There is little doubt that the MTA is going to raise subway and bus fares in January 2011. But Forest Hills merchants and shoppers on Monday disagreed about the repercussions that the hikes would have on the local economy.
"It's not going to stop people from shopping," Forest Hills Chamber of Commerce President Leslie Brown said.
But John Xerakias, owner of the Austin House Diner on Austin Street, envisioned a downturn. For him, it's simply a matter of nickels, dimes and arithmetic.
"Every dollar that the MTA or the taxman takes away means people have less money to spend," he said. "Instead of buying a hamburger and a milkshake, they'll buy a hamburger and water."
About three blocks to the northwest at the Santa Fe Steakhouse on 70th Road, manager Justin Knauer had a hunch that higher public transportation costs might entice Forest Hills residents to eat locally instead of going to Manhattan, a possible boon. He added that most of his patrons work or live nearby and walk to his establishment, so he's not very concerned about losing business.
Sunnyside resident Sharmeela Mediratta, a social worker in Corona who drives to Forest Hills to shop, said she thought commercial centers in low-income areas will lose business, but those in more expensive shopping areas will be safe.
"The middle class will be less affected," she said. "Forest Hills is not an inexpensive shopping area. There are no 99 Cent or Bargain Hunter stores … there is a Gap and an Ann Taylor."
In July, the MTA informed riders of a $900 million shortfall in its 2010 budget, due to funding cuts at the state level and downturns in tax revenue. In response, the MTA proposed putting a 90-ride cap on the 30-day MetroCard, while raising its price by $10 to $99 or increasing its price from $89 to $104, while keeping it unlimited. Seven-day MetroCards will face similar hikes, if the transit authority deems them necessary. The hikes will probably be between one and two dollars.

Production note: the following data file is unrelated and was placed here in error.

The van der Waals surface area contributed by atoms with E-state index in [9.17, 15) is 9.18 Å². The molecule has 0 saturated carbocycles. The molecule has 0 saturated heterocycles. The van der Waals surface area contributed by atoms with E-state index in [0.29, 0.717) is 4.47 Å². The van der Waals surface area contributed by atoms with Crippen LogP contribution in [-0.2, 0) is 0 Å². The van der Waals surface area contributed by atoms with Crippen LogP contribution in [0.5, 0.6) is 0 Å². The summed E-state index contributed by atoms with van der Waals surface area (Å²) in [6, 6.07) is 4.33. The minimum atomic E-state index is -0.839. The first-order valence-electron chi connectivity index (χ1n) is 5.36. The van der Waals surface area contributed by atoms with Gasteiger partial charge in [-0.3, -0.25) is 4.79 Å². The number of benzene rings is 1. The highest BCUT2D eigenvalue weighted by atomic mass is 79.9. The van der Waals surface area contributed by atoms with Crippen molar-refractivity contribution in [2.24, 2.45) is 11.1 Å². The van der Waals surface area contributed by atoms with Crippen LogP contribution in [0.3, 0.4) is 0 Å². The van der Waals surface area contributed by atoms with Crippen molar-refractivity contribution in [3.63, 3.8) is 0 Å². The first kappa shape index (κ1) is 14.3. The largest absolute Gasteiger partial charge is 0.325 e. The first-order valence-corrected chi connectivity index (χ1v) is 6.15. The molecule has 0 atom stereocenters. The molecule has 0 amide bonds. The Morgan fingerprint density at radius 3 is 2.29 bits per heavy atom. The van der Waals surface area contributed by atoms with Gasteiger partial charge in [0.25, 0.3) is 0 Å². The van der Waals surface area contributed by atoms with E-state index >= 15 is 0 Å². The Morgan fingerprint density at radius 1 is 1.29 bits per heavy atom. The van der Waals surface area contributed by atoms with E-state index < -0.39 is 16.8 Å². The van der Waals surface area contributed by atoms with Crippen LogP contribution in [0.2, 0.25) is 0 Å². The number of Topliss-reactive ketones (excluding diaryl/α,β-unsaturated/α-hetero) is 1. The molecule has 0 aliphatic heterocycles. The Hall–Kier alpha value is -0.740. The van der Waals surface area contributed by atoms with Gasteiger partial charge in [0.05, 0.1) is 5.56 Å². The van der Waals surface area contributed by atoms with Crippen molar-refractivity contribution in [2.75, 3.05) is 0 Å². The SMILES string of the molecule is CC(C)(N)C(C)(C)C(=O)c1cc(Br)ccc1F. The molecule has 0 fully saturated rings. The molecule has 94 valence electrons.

If enacted, this would be the third fare hike since 2008. Since March, the MTA has organized hearings around the city on the proposed fare hike. Angry city residents have given the events a circus feel, screaming at transit officials.
At Pasta del Giorno on Austin Street, restaurant owner Tony Gauna said that the fare hike is the least of his concerns. Business has been in a freefall lately, he said, blaming the Jewish holidays and the constant rain and dangerous weather.
"There are no customers anyway," he said. "I'm tired of making excuses."